Saturday, April 18, 2015

An Art History Analysis of Pierre-Jacques Volaire's "The Eruption of Mt. Vesuvius"

"The Eruption of Mt. Vesuvius" by Pierre-Jacques Volaire
Pierre-Jacques Volaire rocked the world with his exposition “The Eruption of Mt. Vesuvius.” Noble Englishmen partaking in the Grand Tour would flock to Naples, Italy to purchase his work and acquire a taste of the history and culture surrounding the destructful volcano. With this, Volaire made a name for himself. Though many called his artwork repetitive and akin to that of his mentor’s, Claude-Joseph Vernet, Volaire found a niche by implementing Romanticism and Baroque styles into grand landscape paintings. He used setting and current events to propel his art into the global spotlight; the painting at hand was painted in 1777, but he witnessed the eruption of Mount Vesuvius firsthand in 1771.

When people talk of Vesuvius, the first image or idea conjured is immediately that of Pompeii and the devastating eruption of 79 A.D. which took the lives of over 2,000 inhabitants. As Mary Bagley from LifeScience observes, Vesuvius is one of the world’s most dangerous active volcanoes; also, Europe’s only remaining mainland volcano. Even after the eruption two thousand years ago, people moved back to the affected area and set up camp once again. Old Pompeii was left in utter ruins, but cities such as Naples and Portici grew their metropolitan areas through the centuries. It is believed Vesuvius fully erupts or has minor eruptions every two centuries, with the last grand eruption taking place during the Second World War in 1944. Tremors were felt in Naples in 1999; the last time such
"Mediterranean Harbor Scene" by Pierre-Jacques Volaire
tremors were felt, an eruption occurred just fifteen years later. Thus, due to all the people in this enclosed area overshadowed by the monstrous volcano, Vesuvius is not by any means a laughing stock. Many wonder why so many people decide to live their lives on the line, living in fear of the next possible catastrophe. Citizens merely respond, “It makes you value your day, and your life, even further.”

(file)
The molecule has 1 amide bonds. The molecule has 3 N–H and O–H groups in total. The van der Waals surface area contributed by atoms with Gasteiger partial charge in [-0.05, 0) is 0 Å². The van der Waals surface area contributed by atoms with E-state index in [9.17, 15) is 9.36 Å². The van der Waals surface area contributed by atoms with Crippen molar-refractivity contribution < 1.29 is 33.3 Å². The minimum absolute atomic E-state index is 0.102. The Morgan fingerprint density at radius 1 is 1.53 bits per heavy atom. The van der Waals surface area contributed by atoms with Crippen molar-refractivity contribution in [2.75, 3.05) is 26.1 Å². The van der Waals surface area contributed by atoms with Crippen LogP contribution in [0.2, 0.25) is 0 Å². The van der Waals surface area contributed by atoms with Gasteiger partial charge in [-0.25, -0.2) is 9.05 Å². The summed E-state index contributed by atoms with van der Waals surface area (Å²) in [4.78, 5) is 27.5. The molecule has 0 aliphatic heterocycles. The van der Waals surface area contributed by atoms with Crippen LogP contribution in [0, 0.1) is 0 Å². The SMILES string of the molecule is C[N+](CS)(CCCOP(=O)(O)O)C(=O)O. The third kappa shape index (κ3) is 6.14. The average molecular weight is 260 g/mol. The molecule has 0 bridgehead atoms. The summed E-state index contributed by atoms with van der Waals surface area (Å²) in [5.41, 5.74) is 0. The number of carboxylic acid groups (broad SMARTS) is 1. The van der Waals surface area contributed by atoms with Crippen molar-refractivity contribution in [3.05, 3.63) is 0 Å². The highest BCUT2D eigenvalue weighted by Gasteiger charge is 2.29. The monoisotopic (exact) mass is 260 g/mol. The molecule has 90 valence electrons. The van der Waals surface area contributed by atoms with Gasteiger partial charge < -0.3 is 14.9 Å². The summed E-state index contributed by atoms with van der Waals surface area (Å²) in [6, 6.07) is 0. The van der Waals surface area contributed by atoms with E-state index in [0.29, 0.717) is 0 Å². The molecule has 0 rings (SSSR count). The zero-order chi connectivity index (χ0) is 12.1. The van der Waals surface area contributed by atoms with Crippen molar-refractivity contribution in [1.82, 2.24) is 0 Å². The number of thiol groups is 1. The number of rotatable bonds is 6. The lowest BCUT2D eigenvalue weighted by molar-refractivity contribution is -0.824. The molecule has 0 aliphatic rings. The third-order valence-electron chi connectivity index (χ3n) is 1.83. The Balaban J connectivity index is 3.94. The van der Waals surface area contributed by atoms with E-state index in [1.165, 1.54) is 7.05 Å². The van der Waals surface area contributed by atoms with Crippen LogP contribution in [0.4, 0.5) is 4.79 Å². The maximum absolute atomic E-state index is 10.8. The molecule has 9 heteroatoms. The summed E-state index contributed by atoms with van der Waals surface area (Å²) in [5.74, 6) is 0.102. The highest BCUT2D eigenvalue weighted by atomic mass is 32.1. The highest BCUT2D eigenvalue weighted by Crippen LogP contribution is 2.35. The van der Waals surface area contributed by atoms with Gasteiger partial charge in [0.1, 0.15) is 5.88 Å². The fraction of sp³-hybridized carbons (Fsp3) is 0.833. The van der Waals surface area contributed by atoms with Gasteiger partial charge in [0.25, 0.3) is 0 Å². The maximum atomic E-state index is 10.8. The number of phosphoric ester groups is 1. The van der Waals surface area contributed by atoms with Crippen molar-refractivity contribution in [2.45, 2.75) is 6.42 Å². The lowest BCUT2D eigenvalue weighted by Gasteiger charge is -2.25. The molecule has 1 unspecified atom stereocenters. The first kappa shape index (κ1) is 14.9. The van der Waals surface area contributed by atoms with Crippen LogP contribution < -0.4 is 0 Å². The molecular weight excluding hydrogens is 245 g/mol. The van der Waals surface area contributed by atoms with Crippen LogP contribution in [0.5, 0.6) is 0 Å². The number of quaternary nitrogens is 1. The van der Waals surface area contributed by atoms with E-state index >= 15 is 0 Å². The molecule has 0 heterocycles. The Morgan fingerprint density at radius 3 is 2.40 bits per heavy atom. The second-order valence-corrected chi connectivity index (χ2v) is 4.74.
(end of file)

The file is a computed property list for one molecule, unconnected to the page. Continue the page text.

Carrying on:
Much of Italian culture and society has been shaped by the sequence of events of its respective time. Take the Roman Empire, for instance. Culture was determined by the vastness of the empire and the assimilation of other societies into the dominant order. Then again in fascist Mussolini-Italy, just over half a century ago. Pride for the state was at an all time high, but the needs of the nation created animosity between the state and the people. Italian culture is defined by its achievements and failures, as are most modern day societies. Of course, the various eruptions by Mount Vesuvius are no exception. As mentioned by the Nature article of J. Logan Lobley, the geological findings and historical observations surrounding Vesuvius do not always match up. The depictions of the volcano’s history and grandeur do not serve it justice - and keep in mind this article was written in 1889, a century after the publication of Volaire’s artistic expertise. This proves just how much cloudiness surrounds the matter of all work on Vesuvius. Though societies during times of eruption were shaken by the utter destruction of nature, many scientists cannot sum up the actual magnitude of this volcano’s history as Volaire has.